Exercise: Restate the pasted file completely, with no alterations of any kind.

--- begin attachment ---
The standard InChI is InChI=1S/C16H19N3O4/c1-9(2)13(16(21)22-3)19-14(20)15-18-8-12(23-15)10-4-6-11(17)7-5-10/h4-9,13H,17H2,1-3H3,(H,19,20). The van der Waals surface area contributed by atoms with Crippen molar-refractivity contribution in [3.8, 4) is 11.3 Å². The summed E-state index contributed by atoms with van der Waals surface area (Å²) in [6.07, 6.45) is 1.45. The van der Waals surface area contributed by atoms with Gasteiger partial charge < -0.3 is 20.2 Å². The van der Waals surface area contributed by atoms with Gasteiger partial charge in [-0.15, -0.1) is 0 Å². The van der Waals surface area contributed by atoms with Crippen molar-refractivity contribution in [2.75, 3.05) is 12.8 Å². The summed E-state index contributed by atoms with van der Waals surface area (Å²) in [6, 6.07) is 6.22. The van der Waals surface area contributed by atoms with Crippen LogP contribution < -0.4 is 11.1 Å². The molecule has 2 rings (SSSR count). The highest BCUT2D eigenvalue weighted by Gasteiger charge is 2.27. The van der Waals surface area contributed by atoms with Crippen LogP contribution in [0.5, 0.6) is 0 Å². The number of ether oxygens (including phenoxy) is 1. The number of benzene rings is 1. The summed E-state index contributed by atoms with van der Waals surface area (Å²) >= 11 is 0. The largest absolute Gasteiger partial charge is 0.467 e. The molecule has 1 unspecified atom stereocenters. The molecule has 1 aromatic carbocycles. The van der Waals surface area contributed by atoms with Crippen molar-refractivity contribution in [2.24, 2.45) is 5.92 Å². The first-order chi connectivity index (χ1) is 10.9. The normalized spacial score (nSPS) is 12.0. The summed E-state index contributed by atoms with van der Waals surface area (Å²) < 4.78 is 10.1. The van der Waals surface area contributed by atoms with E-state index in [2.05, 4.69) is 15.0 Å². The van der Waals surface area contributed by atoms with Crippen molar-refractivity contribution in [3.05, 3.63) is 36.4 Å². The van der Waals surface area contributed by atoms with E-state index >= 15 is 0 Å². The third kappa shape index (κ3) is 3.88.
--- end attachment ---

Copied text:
The standard InChI is InChI=1S/C16H19N3O4/c1-9(2)13(16(21)22-3)19-14(20)15-18-8-12(23-15)10-4-6-11(17)7-5-10/h4-9,13H,17H2,1-3H3,(H,19,20). The van der Waals surface area contributed by atoms with Crippen molar-refractivity contribution in [3.8, 4) is 11.3 Å². The summed E-state index contributed by atoms with van der Waals surface area (Å²) in [6.07, 6.45) is 1.45. The van der Waals surface area contributed by atoms with Gasteiger partial charge < -0.3 is 20.2 Å². The van der Waals surface area contributed by atoms with Gasteiger partial charge in [-0.15, -0.1) is 0 Å². The van der Waals surface area contributed by atoms with Crippen molar-refractivity contribution in [2.75, 3.05) is 12.8 Å². The summed E-state index contributed by atoms with van der Waals surface area (Å²) in [6, 6.07) is 6.22. The van der Waals surface area contributed by atoms with Crippen LogP contribution < -0.4 is 11.1 Å². The molecule has 2 rings (SSSR count). The highest BCUT2D eigenvalue weighted by Gasteiger charge is 2.27. The van der Waals surface area contributed by atoms with Crippen LogP contribution in [0.5, 0.6) is 0 Å². The number of ether oxygens (including phenoxy) is 1. The number of benzene rings is 1. The summed E-state index contributed by atoms with van der Waals surface area (Å²) >= 11 is 0. The largest absolute Gasteiger partial charge is 0.467 e. The molecule has 1 unspecified atom stereocenters. The molecule has 1 aromatic carbocycles. The van der Waals surface area contributed by atoms with Crippen molar-refractivity contribution in [2.24, 2.45) is 5.92 Å². The first-order chi connectivity index (χ1) is 10.9. The normalized spacial score (nSPS) is 12.0. The summed E-state index contributed by atoms with van der Waals surface area (Å²) < 4.78 is 10.1. The van der Waals surface area contributed by atoms with E-state index in [2.05, 4.69) is 15.0 Å². The van der Waals surface area contributed by atoms with Crippen molar-refractivity contribution in [3.05, 3.63) is 36.4 Å². The van der Waals surface area contributed by atoms with E-state index >= 15 is 0 Å². The third kappa shape index (κ3) is 3.88.